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Israel-Hamas war

Israeli ground forces are attacking Hamas militants and infrastructure in northern Gaza as warplanes strike across the sealed-off territory. Buoyed by the first successful rescue of a captive held by Hamas, Prime Minister Benjamin Netanyahu has rejected calls for a cease-fire and again vowed to crush the militant group’s ability to govern Gaza or threaten Israel.

More than half of Gaza’s 2.3 million Palestinians have fled their homes, with hundreds of thousands sheltering in packed U.N.-run schools-turned-shelters or in hospitals alongside thousands of wounded patients.

The Palestinian death toll in the Israel-Hamas war has reached 8,306, according to the Hamas-run Health Ministry in Gaza. In the occupied West Bank, more than 122 Palestinians have been killed in violence and Israeli raids.

More than 1,400 people in Israel have been killed, most of them civilians slain in the initial Hamas rampage that started the fighting Oct. 7. In addition, 240 hostages were taken from Israel into Gaza by the militant group. One of the captives, a female Israeli soldier, was rescued in a special forces operation.

Currently:

1. A UN envoy says the Israel-Hamas war is spilling into Syria, adding to instability there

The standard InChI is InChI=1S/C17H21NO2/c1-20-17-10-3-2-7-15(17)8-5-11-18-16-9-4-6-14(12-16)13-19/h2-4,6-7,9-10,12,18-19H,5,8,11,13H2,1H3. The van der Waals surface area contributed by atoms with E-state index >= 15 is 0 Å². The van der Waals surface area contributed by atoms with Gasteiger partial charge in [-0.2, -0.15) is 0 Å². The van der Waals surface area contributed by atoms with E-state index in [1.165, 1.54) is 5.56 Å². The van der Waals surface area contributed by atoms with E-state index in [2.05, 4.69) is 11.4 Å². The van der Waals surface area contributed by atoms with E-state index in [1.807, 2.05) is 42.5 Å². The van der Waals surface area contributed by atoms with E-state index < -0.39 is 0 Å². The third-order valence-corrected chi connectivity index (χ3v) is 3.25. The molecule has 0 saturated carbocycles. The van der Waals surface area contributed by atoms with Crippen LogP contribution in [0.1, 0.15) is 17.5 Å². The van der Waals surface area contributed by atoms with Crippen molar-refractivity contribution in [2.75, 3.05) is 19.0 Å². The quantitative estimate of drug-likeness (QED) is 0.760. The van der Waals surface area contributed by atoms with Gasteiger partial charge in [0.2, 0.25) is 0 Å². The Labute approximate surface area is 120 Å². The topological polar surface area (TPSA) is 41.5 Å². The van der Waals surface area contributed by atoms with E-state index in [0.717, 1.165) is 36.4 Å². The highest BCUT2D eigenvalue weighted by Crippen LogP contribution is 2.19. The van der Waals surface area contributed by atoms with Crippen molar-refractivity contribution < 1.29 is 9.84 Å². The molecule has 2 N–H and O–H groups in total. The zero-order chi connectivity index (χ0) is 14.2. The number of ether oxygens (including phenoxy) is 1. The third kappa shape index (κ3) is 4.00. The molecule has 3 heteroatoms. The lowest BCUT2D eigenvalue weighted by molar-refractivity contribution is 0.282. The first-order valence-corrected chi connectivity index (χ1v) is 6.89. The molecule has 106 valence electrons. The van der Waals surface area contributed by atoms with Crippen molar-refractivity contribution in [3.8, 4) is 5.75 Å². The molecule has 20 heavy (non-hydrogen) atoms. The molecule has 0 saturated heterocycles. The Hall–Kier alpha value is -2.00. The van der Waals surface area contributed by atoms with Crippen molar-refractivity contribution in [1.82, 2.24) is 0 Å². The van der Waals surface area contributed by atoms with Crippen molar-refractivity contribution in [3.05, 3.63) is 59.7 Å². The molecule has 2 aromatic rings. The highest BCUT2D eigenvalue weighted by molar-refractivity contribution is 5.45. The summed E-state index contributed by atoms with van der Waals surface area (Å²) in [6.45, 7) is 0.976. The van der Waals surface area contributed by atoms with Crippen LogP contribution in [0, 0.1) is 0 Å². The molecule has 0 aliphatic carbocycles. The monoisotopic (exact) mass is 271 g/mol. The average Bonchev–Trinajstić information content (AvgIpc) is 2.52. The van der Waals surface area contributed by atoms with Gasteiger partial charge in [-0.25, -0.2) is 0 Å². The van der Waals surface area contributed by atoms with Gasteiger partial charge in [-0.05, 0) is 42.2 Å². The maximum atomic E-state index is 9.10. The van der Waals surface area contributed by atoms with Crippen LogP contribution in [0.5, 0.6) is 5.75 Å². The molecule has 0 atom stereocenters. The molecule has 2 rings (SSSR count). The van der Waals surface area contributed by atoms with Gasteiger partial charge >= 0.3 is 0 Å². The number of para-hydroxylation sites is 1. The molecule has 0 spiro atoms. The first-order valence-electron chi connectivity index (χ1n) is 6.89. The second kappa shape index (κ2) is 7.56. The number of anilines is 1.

2. UN agency in Gaza says urgent cease-fire is a matter of life and death for Palestinians

3. An Israeli ministry proposes transferring Gaza civilians to Egypt’s Sinai

4. This war might hit Israel’s economy harder than past wars with Hamas

5. Biden’s Cabinet secretaries will push Congress to send aid to Israel and Ukraine

6. Find more of AP’s coverage at https://apnews.com/hub/israel-hamas-war

Here’s what is happening in the latest Israel-Hamas war:

BIDEN ADMINISTRATION URGES IMMEDIATE AID FOR ISRAEL AND UKRAINE

WASHINGTON — U.S. Defense Secretary Lloyd Austin and Secretary of State Antony Blinken will make the case Tuesday that the United States should immediately send aid to Israel and Ukraine, testifying at a Senate hearing as the administration’s massive $105 billion emergency aid request for conflicts in those countries and others has already hit roadblocks in the divided Congress.